One would be Ryan from Howling Void out of San Antonio, and the other would be Annie Clark from St Vincent out of Dallas. She’s not exactly metal, but like us she has her own sound, which we like.
If people are interested in your music, where should they go to find out more and stay in touch with Lech?
We are taking a different approach to getting our music heard, so the best way for now is links on our Youtube stuff through our PR guy Kyle Lee.
Other than that we are working on a website, and hope to get out on the road to play live.
We are taking it as it comes at this point.No Comments
The secret to excellent marketing is found in the word “different.” A successful salesperson puts a surface on an ordinary product so it appears new, luxurious or otherwise distinctive. In music, the best method is to put a new surface on whatever is trendy at the time. Thus cloaked, it allows its listeners to appreciate the same stuff everyone else is listening to, but with its different appearance, they can claim they are different and unique special snowflakes.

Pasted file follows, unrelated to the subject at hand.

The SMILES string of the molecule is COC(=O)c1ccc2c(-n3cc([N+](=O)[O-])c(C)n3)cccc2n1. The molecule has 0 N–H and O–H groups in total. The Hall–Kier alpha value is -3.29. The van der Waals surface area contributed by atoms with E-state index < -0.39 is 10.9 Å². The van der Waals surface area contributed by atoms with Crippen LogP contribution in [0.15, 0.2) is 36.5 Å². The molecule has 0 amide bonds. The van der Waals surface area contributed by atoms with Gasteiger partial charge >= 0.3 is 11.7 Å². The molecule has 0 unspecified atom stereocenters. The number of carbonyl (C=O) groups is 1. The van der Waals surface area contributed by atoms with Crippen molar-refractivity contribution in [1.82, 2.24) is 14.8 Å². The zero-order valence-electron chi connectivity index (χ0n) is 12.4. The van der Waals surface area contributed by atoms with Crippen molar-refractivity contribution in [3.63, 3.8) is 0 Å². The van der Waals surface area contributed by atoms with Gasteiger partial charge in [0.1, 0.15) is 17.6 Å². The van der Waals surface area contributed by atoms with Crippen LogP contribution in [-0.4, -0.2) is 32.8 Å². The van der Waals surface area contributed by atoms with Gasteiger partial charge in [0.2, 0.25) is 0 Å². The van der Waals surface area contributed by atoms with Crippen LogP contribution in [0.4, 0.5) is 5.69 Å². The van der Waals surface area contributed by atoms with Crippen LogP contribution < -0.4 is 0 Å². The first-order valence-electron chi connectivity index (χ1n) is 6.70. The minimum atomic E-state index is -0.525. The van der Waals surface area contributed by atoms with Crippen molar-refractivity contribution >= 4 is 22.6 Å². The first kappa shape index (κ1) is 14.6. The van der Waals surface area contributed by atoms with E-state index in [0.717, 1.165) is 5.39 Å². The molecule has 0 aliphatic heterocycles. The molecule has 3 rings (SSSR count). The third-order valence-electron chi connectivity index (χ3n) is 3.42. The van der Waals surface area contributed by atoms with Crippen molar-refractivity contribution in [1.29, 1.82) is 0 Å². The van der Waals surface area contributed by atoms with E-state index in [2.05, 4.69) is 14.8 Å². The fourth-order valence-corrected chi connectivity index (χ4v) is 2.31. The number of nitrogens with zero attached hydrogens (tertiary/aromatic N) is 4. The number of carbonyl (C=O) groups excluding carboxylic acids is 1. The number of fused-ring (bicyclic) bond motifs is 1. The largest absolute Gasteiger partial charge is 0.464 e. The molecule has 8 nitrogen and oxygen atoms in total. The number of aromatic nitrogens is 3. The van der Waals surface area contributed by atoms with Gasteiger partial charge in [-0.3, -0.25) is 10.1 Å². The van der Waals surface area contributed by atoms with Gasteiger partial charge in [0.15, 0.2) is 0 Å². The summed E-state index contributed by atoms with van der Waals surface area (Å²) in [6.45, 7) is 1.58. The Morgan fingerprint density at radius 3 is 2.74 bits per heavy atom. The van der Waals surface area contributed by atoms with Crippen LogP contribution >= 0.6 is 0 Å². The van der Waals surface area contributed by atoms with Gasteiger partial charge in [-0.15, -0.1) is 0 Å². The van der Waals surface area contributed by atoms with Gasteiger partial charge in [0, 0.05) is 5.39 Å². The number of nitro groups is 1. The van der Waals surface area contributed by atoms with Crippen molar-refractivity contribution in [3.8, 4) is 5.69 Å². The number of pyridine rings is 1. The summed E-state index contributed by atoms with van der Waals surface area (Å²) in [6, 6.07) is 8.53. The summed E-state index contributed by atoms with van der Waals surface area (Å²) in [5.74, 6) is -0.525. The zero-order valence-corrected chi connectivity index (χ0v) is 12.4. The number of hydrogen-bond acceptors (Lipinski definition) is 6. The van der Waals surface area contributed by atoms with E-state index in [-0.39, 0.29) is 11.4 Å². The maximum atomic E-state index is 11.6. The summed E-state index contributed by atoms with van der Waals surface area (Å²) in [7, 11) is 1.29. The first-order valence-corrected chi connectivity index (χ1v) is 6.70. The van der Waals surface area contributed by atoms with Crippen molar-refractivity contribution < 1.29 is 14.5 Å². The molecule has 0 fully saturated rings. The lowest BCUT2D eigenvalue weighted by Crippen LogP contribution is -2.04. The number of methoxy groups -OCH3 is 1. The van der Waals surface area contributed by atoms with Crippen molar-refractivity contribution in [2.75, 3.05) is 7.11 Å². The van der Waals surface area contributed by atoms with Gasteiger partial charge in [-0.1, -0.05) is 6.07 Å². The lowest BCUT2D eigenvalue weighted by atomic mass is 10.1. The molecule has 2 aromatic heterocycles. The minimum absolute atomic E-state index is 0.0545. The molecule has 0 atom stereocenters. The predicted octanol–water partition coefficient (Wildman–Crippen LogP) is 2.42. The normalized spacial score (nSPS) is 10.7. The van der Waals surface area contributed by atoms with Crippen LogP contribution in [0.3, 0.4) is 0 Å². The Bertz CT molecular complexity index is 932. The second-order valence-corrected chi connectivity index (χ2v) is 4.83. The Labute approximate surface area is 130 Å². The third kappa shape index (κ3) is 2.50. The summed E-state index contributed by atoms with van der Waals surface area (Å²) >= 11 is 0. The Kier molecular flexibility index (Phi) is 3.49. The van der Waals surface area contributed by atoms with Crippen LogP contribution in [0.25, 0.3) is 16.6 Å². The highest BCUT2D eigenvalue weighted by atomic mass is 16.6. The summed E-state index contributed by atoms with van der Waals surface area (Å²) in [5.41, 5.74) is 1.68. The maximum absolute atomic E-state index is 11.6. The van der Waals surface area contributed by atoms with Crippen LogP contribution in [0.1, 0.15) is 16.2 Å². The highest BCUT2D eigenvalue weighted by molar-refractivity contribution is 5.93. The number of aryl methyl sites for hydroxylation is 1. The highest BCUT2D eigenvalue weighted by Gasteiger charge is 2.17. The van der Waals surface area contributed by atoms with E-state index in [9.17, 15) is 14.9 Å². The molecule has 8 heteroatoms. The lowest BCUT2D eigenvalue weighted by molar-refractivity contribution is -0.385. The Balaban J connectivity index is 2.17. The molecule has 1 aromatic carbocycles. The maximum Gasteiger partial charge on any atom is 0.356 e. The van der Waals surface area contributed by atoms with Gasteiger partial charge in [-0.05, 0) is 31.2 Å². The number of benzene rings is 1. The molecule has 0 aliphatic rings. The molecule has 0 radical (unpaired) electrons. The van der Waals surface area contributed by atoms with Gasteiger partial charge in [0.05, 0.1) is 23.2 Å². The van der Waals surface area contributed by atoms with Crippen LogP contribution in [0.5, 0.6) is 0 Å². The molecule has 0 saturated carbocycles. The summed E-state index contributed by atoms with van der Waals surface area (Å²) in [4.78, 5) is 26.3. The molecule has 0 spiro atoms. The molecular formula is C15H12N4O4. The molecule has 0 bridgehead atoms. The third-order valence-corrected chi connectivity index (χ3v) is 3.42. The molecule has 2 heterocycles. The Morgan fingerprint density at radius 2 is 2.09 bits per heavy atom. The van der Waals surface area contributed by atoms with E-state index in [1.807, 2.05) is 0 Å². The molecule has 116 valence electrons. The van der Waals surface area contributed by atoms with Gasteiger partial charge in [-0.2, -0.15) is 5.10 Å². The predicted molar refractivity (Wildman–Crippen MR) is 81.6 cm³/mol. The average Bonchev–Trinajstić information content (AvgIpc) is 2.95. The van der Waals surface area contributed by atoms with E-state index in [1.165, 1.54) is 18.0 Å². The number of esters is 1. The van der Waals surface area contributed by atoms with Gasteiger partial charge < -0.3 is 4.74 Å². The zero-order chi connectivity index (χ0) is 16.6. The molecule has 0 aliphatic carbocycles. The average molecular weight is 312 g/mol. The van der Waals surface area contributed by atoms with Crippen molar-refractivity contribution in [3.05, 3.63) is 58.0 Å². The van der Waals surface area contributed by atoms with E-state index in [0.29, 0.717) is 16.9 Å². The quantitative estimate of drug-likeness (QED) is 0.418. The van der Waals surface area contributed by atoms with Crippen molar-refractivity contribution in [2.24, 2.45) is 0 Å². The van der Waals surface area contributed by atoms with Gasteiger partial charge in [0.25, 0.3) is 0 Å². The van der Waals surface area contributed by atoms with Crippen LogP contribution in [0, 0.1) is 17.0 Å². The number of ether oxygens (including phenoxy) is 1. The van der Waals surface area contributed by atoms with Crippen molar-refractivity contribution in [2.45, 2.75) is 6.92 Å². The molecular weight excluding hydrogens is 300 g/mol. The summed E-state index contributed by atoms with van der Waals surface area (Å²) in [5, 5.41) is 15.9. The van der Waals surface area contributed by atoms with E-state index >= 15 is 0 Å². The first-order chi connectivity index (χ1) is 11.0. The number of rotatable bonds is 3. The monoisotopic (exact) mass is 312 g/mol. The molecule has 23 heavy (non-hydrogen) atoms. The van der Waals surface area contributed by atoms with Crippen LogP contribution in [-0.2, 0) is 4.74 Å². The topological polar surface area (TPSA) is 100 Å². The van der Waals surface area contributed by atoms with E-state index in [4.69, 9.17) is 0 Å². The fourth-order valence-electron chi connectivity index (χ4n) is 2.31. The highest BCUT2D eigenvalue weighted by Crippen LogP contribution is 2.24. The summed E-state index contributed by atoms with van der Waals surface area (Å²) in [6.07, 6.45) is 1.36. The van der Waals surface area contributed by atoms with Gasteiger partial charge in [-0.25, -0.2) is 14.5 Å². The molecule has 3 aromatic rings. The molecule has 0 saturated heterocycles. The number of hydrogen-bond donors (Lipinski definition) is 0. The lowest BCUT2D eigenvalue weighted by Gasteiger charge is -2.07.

Deathspell Omega took the idea of the metalcore dominant at its time — mix up dissonant and technical or jazzy riffing with metal riffs in carnival-style rotational song order based on internal interruption — and put a black metal face on it. For black metal, it relied on what Ulver and Satyricon did, which was to create long melodies that start impressively but go nowhere and require the song structure to intervene “dramatically” and interrupt before people realize that the melody is like the rambling of a drunken person. On top of this, they put choppy technical-style riffing and dissonant chords, but keep the focus on the vocals to distract from the carnival music nature of this randomness, tying it together with rhythm and the strong vocal as post-black bands like Behemoth did.